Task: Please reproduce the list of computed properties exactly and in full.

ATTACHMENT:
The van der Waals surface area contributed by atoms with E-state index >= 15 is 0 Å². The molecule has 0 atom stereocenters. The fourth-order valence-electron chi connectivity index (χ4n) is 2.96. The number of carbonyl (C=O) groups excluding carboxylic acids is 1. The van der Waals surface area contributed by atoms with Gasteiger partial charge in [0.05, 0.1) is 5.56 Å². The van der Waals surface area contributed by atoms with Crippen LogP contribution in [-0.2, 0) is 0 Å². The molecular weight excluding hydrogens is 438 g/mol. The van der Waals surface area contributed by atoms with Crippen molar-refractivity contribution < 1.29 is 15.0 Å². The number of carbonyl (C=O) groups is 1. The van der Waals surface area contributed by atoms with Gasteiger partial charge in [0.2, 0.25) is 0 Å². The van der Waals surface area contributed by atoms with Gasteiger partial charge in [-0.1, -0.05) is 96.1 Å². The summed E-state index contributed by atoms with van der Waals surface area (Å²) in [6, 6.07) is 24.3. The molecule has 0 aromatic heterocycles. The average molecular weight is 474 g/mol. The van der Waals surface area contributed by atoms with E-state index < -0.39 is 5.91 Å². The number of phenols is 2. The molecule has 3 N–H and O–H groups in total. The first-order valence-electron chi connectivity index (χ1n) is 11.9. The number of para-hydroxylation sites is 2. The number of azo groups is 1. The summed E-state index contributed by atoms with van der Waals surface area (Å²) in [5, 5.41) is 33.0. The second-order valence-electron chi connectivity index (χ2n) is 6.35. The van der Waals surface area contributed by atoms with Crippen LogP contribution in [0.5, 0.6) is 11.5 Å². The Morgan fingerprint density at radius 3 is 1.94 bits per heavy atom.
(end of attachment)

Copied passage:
The van der Waals surface area contributed by atoms with E-state index >= 15 is 0 Å². The molecule has 0 atom stereocenters. The fourth-order valence-electron chi connectivity index (χ4n) is 2.96. The number of carbonyl (C=O) groups excluding carboxylic acids is 1. The van der Waals surface area contributed by atoms with Gasteiger partial charge in [0.05, 0.1) is 5.56 Å². The van der Waals surface area contributed by atoms with Crippen LogP contribution in [-0.2, 0) is 0 Å². The molecular weight excluding hydrogens is 438 g/mol. The van der Waals surface area contributed by atoms with Crippen molar-refractivity contribution < 1.29 is 15.0 Å². The number of carbonyl (C=O) groups is 1. The van der Waals surface area contributed by atoms with Gasteiger partial charge in [0.2, 0.25) is 0 Å². The van der Waals surface area contributed by atoms with Gasteiger partial charge in [-0.1, -0.05) is 96.1 Å². The summed E-state index contributed by atoms with van der Waals surface area (Å²) in [6, 6.07) is 24.3. The molecule has 0 aromatic heterocycles. The average molecular weight is 474 g/mol. The van der Waals surface area contributed by atoms with E-state index < -0.39 is 5.91 Å². The number of phenols is 2. The molecule has 3 N–H and O–H groups in total. The first-order valence-electron chi connectivity index (χ1n) is 11.9. The number of para-hydroxylation sites is 2. The number of azo groups is 1. The summed E-state index contributed by atoms with van der Waals surface area (Å²) in [5, 5.41) is 33.0. The second-order valence-electron chi connectivity index (χ2n) is 6.35. The van der Waals surface area contributed by atoms with Crippen LogP contribution in [0.5, 0.6) is 11.5 Å². The Morgan fingerprint density at radius 3 is 1.94 bits per heavy atom.